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Overview

January 21: Short Courses
January 22-24: Conference


DIA's Pharmacovigilance and Risk Management Strategies Conference provides the strongest context, background, updates, new developments, and future direction for regulations and guidance on safety, pharmacovigilance, and risk management strategies that cannot be found in any other meeting. The content of this event is developed by top experts from the biopharmaceutical industry and global regulatory agencies, and DIA will convene the best speakers from around the world to discuss the current challenges and issues that matter most to professionals working in the field.

This conference will give you the foundation for strong strategic planning and practical decision-making in your pharmacovigilance programs, rather than the cookbook approaches often presented elsewhere. In addition to new developments and updates on regional regulations and guidelines, regulators from the US, EU, and other global regions provide the context and thinking behind evolving requirements.

This year, regulators and industry experts will take an in-depth look at global harmonization of ICH E19, addressing optimization of safety data collection.  Insights and forward-thinking approaches to pharmacovigilance and risk management to ensure the safety of existing as well as advanced new therapies as these enter development and the postmarket setting will be discussed.  Projects applying cutting edge technologies like machine learning/artificial intelligence to manage large volumes of potential safety data will be examined. Don't miss this opportunity to interact and converse in an open forum, with regulators and top subject matter experts, on the issues that keep you up at night and serve as roadblocks in your daily job.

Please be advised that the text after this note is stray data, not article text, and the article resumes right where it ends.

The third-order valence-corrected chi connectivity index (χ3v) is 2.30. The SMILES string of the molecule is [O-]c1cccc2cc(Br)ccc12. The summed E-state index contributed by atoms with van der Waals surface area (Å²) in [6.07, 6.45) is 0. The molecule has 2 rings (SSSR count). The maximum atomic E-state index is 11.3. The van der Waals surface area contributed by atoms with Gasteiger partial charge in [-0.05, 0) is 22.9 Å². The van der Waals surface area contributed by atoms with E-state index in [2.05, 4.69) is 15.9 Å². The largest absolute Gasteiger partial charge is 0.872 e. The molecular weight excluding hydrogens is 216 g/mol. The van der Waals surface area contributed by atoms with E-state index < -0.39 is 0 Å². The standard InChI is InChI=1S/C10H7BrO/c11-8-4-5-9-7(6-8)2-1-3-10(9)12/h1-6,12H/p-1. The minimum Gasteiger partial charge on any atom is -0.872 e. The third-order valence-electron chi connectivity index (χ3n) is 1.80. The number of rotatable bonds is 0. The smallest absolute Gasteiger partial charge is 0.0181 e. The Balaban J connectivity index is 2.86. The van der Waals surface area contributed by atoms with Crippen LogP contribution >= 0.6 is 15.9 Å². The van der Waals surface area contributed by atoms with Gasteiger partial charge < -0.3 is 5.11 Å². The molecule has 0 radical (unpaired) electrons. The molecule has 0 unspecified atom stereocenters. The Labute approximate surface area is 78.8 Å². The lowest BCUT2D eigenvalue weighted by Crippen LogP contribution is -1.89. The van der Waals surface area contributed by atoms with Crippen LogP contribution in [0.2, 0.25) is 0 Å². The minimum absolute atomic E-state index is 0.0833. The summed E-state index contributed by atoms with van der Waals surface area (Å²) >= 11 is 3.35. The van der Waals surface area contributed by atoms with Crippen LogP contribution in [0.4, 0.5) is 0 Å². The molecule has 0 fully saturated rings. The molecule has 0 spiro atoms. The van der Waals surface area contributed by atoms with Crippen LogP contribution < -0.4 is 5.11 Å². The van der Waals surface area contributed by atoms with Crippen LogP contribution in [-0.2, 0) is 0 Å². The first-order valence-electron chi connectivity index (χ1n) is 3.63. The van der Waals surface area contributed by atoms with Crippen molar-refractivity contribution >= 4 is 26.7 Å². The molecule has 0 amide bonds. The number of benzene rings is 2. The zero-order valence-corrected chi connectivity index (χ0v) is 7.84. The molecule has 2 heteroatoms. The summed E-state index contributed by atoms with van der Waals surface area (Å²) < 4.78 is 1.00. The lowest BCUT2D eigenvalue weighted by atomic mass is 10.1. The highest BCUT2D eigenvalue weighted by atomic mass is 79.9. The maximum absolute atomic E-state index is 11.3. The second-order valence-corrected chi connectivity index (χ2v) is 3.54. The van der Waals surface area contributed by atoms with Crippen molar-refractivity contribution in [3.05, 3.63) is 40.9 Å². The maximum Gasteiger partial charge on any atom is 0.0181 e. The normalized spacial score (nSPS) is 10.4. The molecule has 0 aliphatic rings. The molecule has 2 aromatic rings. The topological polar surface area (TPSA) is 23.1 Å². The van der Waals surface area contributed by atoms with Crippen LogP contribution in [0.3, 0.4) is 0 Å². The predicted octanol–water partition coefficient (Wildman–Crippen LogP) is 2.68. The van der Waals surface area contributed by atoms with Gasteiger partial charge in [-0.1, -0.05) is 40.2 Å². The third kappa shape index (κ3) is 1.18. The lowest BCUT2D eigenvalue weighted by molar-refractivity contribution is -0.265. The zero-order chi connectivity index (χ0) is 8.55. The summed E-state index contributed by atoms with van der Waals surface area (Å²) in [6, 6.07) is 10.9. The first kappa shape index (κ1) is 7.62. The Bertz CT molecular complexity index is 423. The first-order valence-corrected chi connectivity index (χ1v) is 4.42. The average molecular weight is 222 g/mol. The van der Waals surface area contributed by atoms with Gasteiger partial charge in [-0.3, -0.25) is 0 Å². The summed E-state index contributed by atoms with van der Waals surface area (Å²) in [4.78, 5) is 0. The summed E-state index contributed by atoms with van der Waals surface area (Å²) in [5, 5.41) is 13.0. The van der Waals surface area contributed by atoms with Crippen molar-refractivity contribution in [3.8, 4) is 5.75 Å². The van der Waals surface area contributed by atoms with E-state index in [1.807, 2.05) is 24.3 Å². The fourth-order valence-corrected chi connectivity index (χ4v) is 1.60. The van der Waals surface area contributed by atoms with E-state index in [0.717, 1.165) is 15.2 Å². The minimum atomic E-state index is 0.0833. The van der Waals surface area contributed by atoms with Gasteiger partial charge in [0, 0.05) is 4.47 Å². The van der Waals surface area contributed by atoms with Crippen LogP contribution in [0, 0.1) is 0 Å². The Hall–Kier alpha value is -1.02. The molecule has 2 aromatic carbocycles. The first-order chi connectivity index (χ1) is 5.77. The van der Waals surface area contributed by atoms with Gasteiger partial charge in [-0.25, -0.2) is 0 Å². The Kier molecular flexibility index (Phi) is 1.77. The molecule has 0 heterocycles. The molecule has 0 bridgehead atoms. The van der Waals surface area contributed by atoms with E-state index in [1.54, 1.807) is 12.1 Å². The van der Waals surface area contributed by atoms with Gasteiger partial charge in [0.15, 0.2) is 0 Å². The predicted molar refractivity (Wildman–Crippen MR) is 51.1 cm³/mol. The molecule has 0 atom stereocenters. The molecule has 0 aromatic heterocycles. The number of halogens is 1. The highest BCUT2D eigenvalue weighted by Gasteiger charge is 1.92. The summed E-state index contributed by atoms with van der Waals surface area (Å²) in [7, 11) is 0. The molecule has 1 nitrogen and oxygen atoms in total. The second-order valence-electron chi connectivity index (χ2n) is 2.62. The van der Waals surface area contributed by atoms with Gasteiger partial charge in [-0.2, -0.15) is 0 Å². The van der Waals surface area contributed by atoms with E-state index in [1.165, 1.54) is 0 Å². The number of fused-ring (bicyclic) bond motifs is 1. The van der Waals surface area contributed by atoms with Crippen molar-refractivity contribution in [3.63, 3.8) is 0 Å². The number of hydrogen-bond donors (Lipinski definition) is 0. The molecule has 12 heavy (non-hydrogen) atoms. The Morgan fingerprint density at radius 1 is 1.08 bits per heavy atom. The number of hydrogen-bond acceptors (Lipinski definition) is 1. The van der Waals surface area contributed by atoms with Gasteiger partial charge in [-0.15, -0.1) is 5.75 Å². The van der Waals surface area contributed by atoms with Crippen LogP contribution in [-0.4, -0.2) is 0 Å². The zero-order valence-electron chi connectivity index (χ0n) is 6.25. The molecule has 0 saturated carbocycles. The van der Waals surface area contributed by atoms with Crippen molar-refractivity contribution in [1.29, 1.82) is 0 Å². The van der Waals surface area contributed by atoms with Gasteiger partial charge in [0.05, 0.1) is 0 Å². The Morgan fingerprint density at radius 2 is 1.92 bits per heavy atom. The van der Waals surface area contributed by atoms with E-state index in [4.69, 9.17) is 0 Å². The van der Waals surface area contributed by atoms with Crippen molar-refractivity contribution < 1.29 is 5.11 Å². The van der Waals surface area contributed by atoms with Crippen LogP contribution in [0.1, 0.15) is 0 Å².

View the Preliminary Schedule At-A-Glance!



Complimentary Webinar

Encore Presentation of Exploring the Evolution of Signal Detection
December 1 | 12:00-1:15PM ET
Since the initial release of GVP Module IX - Signal Management, pharmacovigilance organizations have gained a considerable amount of experience. The EMA has released Module 9 R2, which incorporates the key learnings to date. This webinar will explore notable changes, advances in signal management, and how organizations are adapting to meet new guidelines.
Register today!

Preconference Short Courses on Sunday, January 21

  • Pharmacovigilance and Risk Management Planning
    • This preconfrence training will focus on basic aspects of the regulatory framework for pharmacovigilance in the context of risk management planning and on the practical aspects of managing biopharmaceutical product risks in the context of benefits and the health care delivery system in the US and EU.
  • PBRER
    • This short course will cover the background and expectations behind key sections of the guideline and will provide an in-depth interpretation from the perspective of the expert working group that developed the concept.
  • Pharmacovigilance Inspections Part 1: Readiness, Conducting, Findings, and Report-Outs
    • You will hear two FDA experts and an EU expert explain how to be inspection ready, the Inspector’s expectations, and common missteps that result in observations. In turn, learn perspectives from an industry veteran on what to do before and during an inspection.
  • Pharmacovigilance Inspections Part 2: Response, Measurement, Resolution, and Tracking
    • This short course will familiarize you with the principles and practical methods of planning and preparing an effective response to inspection observations, including: coordinated response preparation, assessment of underlying causes, development and implementation of corrective and preventive action plans (CAPAs), measurement, and tracking.


More Learning Opportunities in Drug Safety